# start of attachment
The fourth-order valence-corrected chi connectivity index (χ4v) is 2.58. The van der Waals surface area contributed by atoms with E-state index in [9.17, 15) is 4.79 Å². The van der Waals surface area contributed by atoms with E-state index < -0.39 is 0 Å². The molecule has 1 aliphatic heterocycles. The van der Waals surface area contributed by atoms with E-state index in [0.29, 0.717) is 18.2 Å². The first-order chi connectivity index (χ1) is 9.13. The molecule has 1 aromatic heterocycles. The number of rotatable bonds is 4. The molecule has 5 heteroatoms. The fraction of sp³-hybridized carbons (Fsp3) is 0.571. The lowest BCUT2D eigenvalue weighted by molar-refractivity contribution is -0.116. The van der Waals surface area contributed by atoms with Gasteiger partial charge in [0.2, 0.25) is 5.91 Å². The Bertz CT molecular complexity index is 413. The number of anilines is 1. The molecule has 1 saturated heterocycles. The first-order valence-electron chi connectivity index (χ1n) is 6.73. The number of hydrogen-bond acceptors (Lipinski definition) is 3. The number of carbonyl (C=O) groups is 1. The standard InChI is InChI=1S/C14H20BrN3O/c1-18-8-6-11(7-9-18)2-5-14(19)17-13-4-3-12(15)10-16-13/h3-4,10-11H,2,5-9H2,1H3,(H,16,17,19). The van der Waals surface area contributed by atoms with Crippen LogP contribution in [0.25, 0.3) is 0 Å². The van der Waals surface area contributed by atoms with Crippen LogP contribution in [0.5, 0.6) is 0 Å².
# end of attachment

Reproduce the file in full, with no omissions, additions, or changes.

The fourth-order valence-corrected chi connectivity index (χ4v) is 2.58. The van der Waals surface area contributed by atoms with E-state index in [9.17, 15) is 4.79 Å². The van der Waals surface area contributed by atoms with E-state index < -0.39 is 0 Å². The molecule has 1 aliphatic heterocycles. The van der Waals surface area contributed by atoms with E-state index in [0.29, 0.717) is 18.2 Å². The first-order chi connectivity index (χ1) is 9.13. The molecule has 1 aromatic heterocycles. The number of rotatable bonds is 4. The molecule has 5 heteroatoms. The fraction of sp³-hybridized carbons (Fsp3) is 0.571. The lowest BCUT2D eigenvalue weighted by molar-refractivity contribution is -0.116. The van der Waals surface area contributed by atoms with Gasteiger partial charge in [0.2, 0.25) is 5.91 Å². The Bertz CT molecular complexity index is 413. The number of anilines is 1. The molecule has 1 saturated heterocycles. The first-order valence-electron chi connectivity index (χ1n) is 6.73. The number of hydrogen-bond acceptors (Lipinski definition) is 3. The number of carbonyl (C=O) groups is 1. The standard InChI is InChI=1S/C14H20BrN3O/c1-18-8-6-11(7-9-18)2-5-14(19)17-13-4-3-12(15)10-16-13/h3-4,10-11H,2,5-9H2,1H3,(H,16,17,19). The van der Waals surface area contributed by atoms with Crippen LogP contribution in [0.25, 0.3) is 0 Å². The van der Waals surface area contributed by atoms with Crippen LogP contribution in [0.5, 0.6) is 0 Å².